A highway near Kalgoorlie in Western Australia. The lack of dual carriageway roads in WA is detrimental.

A highway near Kalgoorlie in Western Australia. The lack of dual carriageway roads in WA is detrimental. Photo: Andrew Quilty

I am in Western Australia. In Perth, an average hotel room costs $400 a night. The south-west is bursting out of its seams with the money from the central and north-west of the state.

Nondescript beaches north of Perth are becoming new beachside suburbs. It feels like the Sunshine Coast 30 years ago.

South of Perth, it is done and dusted, and chock-a-block.

What is incongruous in this prosperity is that as you go north to where the wealth comes from, along the inland Great Northern Highway, it is only 20 kilometres from Perth and you are on a two-lane road.

At Bindoon they have to basically shut down the main street, and all the shops, as heavy machinery is hauled through the town at snails' pace because the overhead power lines have to be lifted.

The people on this road see the wealth of their state and the nation go past their door, but they have run out of water.

They ask why those closer to the source of the wealth seem to be further from its benefits, even though they deal with more of its afflictions. They ask why $50 million for a road north became $50 million for a railway south under the previous Labor government.

To be honest, they are not bubbling over with excitement when my side of the political fence promises to put two overhead power lines underground, but leave another 13 where they were. They wistfully show plans for bypasses amid the eternal rumble of trucks.

If you travel north of Melbourne, you do not get off a dual carriageway until you get to, well, Sydney, about 900 kilometres away. North of Brisbane, you can now basically travel to Gympie before you descend back to the previous century.

But on the road that connects Western Australia's biggest service centre to our nation's biggest export earner, you travel merely kilometres and you are back to two lanes.

The local newspaper talks of plans to close more heavy haulage railway lines for wheat so more trucks can travel on the roads.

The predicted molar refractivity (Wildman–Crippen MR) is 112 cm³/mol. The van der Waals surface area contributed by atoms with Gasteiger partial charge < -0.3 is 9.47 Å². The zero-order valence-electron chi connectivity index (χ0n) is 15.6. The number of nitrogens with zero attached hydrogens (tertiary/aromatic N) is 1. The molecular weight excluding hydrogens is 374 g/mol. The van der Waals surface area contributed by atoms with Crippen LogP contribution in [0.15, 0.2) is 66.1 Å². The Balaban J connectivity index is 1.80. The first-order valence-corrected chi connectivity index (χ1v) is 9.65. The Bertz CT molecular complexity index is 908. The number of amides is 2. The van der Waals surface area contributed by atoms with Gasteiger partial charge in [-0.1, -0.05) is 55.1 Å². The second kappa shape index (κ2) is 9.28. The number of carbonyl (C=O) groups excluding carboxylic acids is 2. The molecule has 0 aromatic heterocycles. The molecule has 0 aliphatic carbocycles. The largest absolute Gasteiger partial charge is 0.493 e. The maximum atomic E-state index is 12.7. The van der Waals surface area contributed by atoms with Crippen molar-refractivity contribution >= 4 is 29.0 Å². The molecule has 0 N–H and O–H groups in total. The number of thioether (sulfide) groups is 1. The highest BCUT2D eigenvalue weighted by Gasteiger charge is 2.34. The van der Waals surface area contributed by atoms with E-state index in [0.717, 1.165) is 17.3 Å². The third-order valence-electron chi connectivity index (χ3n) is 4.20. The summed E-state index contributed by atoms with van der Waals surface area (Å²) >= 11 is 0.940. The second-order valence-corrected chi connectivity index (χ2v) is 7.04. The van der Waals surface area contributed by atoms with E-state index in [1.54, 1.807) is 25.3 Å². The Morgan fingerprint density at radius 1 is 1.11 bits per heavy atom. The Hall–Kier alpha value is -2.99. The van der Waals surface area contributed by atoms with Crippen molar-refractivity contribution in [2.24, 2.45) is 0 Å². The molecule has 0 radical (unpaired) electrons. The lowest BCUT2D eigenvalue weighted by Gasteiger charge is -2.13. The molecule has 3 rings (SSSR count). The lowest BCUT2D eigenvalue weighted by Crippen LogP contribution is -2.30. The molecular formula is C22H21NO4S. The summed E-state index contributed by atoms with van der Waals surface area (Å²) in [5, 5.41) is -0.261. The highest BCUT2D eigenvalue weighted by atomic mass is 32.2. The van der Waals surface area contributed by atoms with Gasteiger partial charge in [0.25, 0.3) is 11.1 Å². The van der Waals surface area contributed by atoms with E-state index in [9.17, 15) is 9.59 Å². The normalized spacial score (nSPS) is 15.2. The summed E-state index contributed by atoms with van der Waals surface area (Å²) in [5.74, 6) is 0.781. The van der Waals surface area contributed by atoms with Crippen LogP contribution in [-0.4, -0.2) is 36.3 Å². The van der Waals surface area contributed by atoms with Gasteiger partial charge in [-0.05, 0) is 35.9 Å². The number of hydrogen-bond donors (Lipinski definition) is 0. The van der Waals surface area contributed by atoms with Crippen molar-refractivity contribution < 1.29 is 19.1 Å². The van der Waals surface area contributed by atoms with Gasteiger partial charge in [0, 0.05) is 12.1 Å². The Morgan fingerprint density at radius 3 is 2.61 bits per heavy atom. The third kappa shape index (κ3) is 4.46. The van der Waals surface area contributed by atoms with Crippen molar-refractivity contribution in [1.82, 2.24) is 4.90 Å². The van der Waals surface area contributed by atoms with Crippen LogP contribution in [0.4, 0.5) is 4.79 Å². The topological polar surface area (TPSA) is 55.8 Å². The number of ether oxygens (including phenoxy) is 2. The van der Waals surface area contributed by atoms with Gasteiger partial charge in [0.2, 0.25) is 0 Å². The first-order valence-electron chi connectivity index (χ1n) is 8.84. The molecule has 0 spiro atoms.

There is a prevailing attitude that has been at the forefront of the political debate in Australia: wealth comes from commuters getting home quicker.

No, it does not. That argument is a convenience in a dodgy productivity disguise. Worse, it is the political imperative of urban votes impersonating economic reason.

Wealth comes from the fluid movement of those items directly connected to export dollars, and this reality is reinforced when our debt is overwhelmingly borrowed from overseas. Wealth comes from investment in infrastructure, such as rail moving heavy haulage off roads, moving raw product to bankable outcomes quicker, providing services to the areas that put export dollars on the table.

Connecting the Pilbara to the ports in the short-term pays for the new road to pick the kids up quicker from school over the longer term.

As our debt races ahead under the tutelage of the Treasurer of the Millenniums, we will have to focus our attention on those who will provide the income to pay it back.

In all corners of our nation, the affliction of having to spend an extra 20 minutes on the road to pick up the kids from childcare is something we will have to live with in the short term. The resources will have to focus on real-dollars-in-the-bank outcomes for Treasury, or we are going to make a bad situation worse. Ask yourself: where is the money to pay off this cursed debt? We are the global door-to-door salesman of resources, and if we spend money on the carpet before we spend money on the car, on the spurious argument that the carpet makes more money, then we are only fooling ourselves.

Meanwhile, the Australian people are asking when this crazy lodger is going to get out of the house. Latest domestic observations have seen a big green rat running away from a half-chewed government agreement.

There is absolute apprehension of whether the bond will even start to cover the cost of the damage. The idea that they will enforce their right to stay until the end of the lease in September gives no comfort whatsoever. The yard is a mess of half-completed political wrecks scattered all over what used to be the lawn. What we will find inside the house when they finally leave?

Barnaby Joyce is the Nationals' Senate leader and the opposition spokesman for regional development, local government and water.